Although Khan, 65, appeared likely to fall short of the 137 seats needed for a majority in the National Assembly, his better-than-expected results mean he should have no problems forming a government with coalition partners, after an election that will lead to what will only be the second civilian-to-civlian transition of power in Pakistan’s 70-year history.
“That [forming a coalition] will not be a problem... The independents know that the establishment is inclined towards Imran Khan,” retired general and analyst Talat Masood said. Establishment is a euphemism for the military in Pakistan.
PTI leader Naeemul Haq told the media on Friday that his party would be forming the government both at the centre and in Punjab provincem Pakistan’s largest. Haq said Khan had asked different party leaders to contact the leadership of different political parties in a bid to build a coalition. At he same time he said he was not aware of any contact with the leadership of the Pakistan Peoples Party. “I don’t think we will be entering into any understanding with them,” he said.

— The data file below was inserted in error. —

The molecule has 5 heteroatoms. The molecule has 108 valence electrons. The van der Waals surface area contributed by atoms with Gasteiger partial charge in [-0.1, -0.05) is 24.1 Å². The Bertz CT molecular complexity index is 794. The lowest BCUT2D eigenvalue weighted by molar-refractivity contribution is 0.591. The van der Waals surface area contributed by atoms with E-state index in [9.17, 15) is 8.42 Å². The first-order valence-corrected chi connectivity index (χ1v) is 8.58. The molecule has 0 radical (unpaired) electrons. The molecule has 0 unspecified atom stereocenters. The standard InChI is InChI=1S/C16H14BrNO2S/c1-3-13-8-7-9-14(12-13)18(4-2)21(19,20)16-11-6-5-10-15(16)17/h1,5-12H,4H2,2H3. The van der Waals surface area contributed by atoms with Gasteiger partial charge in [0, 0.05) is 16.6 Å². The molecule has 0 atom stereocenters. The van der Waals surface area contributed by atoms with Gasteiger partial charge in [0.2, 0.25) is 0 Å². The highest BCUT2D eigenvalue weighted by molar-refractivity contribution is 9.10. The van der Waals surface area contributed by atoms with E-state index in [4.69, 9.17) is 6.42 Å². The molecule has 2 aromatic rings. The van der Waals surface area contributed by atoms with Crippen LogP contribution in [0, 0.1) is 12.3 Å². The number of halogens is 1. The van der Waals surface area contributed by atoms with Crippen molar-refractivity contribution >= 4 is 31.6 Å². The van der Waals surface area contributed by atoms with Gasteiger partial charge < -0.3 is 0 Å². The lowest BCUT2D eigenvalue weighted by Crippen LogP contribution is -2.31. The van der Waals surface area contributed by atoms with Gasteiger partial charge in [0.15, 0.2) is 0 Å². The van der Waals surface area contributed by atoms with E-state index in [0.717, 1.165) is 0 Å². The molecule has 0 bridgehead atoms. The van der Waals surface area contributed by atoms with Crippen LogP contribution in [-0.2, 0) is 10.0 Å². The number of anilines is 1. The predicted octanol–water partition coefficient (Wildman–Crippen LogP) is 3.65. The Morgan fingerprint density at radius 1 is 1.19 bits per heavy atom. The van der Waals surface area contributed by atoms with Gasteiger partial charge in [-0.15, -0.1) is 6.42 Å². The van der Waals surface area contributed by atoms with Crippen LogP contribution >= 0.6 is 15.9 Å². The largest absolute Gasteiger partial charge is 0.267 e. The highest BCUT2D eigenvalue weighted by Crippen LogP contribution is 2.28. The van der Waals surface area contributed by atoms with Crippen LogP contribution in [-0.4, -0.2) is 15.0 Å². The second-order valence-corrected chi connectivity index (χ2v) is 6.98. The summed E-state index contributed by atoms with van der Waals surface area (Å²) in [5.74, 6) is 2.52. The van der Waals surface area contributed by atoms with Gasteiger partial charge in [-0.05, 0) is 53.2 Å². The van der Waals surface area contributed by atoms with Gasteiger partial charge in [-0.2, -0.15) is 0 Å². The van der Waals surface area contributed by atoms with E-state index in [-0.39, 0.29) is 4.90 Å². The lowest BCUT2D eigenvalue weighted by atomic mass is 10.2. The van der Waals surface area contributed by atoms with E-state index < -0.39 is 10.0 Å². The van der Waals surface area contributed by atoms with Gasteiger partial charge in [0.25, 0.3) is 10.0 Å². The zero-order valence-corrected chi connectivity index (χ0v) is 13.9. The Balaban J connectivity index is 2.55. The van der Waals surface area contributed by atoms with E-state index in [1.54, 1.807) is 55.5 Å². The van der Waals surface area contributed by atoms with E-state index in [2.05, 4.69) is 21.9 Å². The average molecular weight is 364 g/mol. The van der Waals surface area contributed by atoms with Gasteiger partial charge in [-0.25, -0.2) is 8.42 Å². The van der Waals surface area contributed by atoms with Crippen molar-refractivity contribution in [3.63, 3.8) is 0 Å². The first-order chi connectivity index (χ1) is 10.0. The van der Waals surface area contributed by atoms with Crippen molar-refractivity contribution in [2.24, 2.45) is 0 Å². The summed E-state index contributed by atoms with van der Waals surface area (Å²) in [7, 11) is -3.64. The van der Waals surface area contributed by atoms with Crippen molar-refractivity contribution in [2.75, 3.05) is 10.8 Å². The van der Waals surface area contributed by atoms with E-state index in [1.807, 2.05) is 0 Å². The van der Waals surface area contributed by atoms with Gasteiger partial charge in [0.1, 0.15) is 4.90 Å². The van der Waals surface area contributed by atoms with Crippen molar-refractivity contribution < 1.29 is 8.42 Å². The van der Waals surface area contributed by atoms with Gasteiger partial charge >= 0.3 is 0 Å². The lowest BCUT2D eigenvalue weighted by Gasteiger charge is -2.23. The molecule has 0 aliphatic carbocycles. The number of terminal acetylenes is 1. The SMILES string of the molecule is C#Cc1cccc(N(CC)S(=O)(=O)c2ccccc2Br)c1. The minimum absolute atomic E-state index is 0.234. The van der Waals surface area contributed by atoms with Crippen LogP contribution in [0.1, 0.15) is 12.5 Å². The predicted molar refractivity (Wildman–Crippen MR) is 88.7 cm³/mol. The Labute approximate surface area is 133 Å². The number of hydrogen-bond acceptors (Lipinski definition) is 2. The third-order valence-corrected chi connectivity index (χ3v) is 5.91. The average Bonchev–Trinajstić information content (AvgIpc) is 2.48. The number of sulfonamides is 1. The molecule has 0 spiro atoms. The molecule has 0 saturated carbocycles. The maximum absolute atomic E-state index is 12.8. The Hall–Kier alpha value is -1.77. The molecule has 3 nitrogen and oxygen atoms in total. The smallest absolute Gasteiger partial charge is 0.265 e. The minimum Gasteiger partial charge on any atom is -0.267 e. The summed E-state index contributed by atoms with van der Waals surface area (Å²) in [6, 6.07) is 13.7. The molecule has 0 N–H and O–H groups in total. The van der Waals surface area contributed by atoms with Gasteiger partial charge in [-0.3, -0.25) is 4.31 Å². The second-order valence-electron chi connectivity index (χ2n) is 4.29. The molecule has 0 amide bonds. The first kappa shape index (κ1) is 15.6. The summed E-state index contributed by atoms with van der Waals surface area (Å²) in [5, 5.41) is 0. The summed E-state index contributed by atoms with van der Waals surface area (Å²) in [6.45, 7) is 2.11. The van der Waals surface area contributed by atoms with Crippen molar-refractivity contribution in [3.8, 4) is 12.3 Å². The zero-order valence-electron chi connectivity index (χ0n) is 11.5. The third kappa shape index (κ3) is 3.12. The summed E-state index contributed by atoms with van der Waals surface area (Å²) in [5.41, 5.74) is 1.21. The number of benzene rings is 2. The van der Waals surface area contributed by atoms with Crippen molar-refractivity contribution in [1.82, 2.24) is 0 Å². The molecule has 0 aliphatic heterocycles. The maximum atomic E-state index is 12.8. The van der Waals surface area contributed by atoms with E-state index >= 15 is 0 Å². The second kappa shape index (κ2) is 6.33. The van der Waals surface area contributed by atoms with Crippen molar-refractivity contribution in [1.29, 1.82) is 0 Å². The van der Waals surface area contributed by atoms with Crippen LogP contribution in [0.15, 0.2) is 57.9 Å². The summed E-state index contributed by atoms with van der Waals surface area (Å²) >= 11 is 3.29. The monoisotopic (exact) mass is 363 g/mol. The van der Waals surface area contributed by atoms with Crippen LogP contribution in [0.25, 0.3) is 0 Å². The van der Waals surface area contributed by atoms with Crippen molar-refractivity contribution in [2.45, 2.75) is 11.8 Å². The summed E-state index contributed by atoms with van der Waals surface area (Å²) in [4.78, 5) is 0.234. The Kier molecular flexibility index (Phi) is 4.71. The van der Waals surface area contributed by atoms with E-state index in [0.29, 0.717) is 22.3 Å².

PML-N has charged that the election had been rigged following a bitter campaign in which Pakistan’s powerful military was accused of tilting the race in favour of Khan, and trying to erase democratic gains made since the most recent spell of military rule ended in 2008. On Friday, however,PML-N seemed ready to accept that Khan would be the next prime minister .